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GAR 100 - 9th Edition

GST LLP

18 February 2016

The Miami boutique defends Latin American states

People in Who’s Who Legal: 1
Pending cases as counsel: 10
Value of pending counsel work: US$2 billion
Treaty cases: 4
Current arbitrator appointments: 21 (of which 15 are as sole or chair)
Lawyers sitting as arbitrator: 3

Gomm & Smith was set up in 2009, when Florida-based lawyer Quinn Smith joined forces with Brazilian practitioner Mauricio Gomm Santos – then a consultant at US firm Buchanan Ingersoll & Rooney and law professor at the University of Miami.

Starting life as Smith International Legal Services, the firm wanted to carve a niche as an adviser to Brazilian individuals and businesses expanding internationally, as well as US companies doing business in Latin America. Its early work saw it involved in an ICC dispute and litigation between the United States’ Bechtel and a Brazilian state power company.

The practice really began to take off in 2012 with the arrival of of counsel Diego Gosis, an Argentine lawyer who has acted as external counsel to his home government in more than 20 investment arbitrations since 2006. Gosis also sits as arbitrator and retains a separate of counsel role with Guglielmino & Asociados, a Buenos Aires firm set up by the former head of the country’s ICSID defence team.

In 2013, Gomm Santos became a full partner of the firm, leading to a rebrand as Gomm & Smith.

Smith, who lectures on arbitration at a Brazilian university, sits on the global advisory board for the ICDR’s under-40 group, ICDR Young & International, and is on the North America regional coordinating committee of the ICC Court’s Young Arbitrator’s Forum. Gomm Santos was a founding member and former director of the Brazilian Arbitration Committee, and sits on its advisory council.

Network

In addition to its Miami office, the boutique has an address in New York, where Gomm Santos is admitted to practise (he operates as a foreign legal consultant in Florida).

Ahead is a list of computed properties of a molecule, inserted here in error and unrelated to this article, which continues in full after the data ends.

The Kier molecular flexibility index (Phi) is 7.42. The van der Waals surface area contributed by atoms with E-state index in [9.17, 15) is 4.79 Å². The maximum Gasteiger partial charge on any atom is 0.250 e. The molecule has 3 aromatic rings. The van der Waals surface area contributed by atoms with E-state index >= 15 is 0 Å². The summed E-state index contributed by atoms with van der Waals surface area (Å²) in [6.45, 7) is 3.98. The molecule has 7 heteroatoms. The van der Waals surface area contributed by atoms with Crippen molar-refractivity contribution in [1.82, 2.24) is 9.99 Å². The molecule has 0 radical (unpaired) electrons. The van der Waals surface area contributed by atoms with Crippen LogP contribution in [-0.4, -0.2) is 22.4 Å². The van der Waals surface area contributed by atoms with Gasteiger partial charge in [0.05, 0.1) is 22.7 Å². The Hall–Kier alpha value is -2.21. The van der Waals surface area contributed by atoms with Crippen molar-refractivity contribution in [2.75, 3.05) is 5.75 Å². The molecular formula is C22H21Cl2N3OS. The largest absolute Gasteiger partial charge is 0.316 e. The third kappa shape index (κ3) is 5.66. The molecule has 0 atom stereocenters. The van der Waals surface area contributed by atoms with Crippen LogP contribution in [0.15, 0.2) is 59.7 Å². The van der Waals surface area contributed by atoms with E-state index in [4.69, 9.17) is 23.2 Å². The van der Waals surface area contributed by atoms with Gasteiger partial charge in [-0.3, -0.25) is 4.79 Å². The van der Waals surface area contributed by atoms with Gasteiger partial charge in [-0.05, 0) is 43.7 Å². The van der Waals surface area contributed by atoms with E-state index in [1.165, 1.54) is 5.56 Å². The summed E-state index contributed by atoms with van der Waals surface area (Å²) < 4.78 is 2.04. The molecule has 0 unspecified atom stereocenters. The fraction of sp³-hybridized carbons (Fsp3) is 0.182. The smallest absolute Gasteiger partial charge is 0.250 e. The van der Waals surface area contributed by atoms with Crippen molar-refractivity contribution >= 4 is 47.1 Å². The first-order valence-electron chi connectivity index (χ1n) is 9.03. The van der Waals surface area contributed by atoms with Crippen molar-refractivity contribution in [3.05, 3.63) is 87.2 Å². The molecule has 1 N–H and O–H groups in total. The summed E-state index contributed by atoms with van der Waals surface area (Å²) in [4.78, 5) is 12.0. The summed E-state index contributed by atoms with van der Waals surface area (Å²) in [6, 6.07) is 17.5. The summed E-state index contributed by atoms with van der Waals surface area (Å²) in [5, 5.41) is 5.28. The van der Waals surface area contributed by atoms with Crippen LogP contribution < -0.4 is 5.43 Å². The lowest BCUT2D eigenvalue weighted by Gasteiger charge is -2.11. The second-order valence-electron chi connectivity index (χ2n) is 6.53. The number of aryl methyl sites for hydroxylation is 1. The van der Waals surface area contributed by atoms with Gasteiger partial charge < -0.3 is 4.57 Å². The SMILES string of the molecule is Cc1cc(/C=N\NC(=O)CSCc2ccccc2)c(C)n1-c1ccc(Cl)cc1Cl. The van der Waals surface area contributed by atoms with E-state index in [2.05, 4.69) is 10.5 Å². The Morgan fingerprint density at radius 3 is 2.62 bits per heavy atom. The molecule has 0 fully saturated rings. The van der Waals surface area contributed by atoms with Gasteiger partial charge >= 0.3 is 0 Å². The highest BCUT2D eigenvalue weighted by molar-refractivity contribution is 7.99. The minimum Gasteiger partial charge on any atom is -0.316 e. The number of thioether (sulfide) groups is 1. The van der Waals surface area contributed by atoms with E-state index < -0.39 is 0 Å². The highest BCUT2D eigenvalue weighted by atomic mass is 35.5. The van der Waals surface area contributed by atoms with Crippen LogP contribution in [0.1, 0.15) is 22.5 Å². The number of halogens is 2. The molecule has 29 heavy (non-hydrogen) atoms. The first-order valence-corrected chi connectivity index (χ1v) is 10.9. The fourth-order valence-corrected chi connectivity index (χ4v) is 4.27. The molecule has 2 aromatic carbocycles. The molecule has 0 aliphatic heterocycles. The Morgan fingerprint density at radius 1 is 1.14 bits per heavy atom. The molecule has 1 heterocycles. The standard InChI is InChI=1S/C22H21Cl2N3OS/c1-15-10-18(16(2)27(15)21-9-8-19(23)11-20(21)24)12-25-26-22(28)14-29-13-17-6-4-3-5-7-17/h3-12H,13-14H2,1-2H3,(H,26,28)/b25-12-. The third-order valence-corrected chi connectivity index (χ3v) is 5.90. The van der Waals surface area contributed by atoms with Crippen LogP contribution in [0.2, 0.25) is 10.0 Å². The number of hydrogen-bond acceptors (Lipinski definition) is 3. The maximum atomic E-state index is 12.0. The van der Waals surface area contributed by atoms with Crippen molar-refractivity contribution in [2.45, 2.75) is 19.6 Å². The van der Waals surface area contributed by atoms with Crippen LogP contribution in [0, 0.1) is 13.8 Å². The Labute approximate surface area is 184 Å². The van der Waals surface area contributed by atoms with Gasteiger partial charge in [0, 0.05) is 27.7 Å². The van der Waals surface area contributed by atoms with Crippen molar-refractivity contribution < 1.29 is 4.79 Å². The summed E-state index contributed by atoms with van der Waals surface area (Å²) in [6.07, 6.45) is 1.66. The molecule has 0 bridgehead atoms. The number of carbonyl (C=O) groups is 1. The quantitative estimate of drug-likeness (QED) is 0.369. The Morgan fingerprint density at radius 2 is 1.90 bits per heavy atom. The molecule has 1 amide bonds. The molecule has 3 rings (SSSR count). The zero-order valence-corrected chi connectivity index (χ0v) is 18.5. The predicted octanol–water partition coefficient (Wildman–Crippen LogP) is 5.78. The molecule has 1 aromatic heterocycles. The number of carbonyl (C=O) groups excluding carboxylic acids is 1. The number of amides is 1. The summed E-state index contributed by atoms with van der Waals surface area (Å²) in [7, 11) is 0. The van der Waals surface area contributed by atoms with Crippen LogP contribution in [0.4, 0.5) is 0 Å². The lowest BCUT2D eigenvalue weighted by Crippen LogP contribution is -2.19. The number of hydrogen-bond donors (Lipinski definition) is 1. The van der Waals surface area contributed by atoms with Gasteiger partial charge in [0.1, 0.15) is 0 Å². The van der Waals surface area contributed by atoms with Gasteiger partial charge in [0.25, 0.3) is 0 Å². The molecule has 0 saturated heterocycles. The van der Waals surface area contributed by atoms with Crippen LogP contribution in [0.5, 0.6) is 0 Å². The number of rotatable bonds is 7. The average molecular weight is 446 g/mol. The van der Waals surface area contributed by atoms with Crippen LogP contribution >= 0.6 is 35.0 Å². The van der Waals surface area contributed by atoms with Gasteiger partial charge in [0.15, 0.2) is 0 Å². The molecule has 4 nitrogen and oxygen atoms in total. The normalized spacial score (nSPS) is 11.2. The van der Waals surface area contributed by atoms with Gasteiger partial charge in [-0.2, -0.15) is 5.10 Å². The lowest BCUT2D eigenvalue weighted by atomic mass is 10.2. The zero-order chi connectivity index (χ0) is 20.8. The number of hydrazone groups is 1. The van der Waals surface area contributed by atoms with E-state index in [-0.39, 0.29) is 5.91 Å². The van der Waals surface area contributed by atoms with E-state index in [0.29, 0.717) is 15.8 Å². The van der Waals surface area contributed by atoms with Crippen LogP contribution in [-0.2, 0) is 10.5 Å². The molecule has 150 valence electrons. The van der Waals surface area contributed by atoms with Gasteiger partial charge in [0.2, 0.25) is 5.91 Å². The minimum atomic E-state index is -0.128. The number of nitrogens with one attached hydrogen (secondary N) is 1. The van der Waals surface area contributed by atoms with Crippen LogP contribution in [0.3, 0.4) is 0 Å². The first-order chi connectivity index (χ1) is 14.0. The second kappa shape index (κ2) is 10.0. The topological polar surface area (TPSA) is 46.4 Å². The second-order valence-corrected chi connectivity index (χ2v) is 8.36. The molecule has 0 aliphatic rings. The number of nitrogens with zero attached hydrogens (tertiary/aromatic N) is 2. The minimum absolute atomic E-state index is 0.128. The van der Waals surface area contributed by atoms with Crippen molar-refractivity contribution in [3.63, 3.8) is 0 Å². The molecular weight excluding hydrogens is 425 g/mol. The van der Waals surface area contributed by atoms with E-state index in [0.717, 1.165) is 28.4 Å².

Who uses it?

The governments of Bolivia and Venezuela have instructed the firm on a number of treaty-based and commercial matters. In one matter, an ICSID claim by Chilean mining company Quiborax against Bolivia, the firm was brought in by the state to replace Dechert only five weeks before the final hearing.

Other engagements have come from a sovereign instrumentality of Argentina, several Brazilian manufacturers and families, and an investment bank in Africa. A South American state-owned bank instructed the firm to assist in recouping US$60 million in funds stolen by a bank official.

Track record

Several of the firm’s cases still have a way to run, but it reports success in helping a Brazilian manufacturer to enforce an ICC award. The firm was able to pierce the corporate veil and hold one of the respondent’s primary shareholders responsible for the entirety of the debt.

Gomm & Smith also helped Bolivian state mining entity Empresa Siderurgica de Mutun overturn a US$22.5 million award in favour of India’s Jindal Steel in the Bolivian courts. A related claim against ESM has been paused while the parties pursue settlement talks.

Working with Guglielmino & Asociados, Gosis helped to reduce a US$150 million ICSID claim against Venezuela to an award worth US$34 million. The case was brought by investors in a Caribbean island airport.

Recent events

Gomm & Smith’s work for Bolivia in the Quiborax case came to an end in October 2015, with an ICSID tribunal awarding the investor US$48 million (it had claimed for around US$285 million). The state is challenging the award in annulment proceedings.

The firm continued its work for Venezuela in a US$450 million claim brought by US shipbuilder Huntington Ingalls (a spin-off of defence contractor Northrop Grumman); that case is being heard by a panel seated in Rio de Janeiro.

Gomm & Smith is also helping Venezuela resist enforcement of an ICSID award in favour of US bottlemaker Owens-Illinois in the US courts.

Looking to expand into African disputes, the firm is now advising an investment bank in connection with its investment agreement with an African nation, and advising a foreign investor seeking compensation for expropriation by the Gaddafi Regime in Libya.

Away from counsel work, Gosis was asked to chair an UNCITRAL panel hearing a claim by two US companies against a Costa Rican state entity.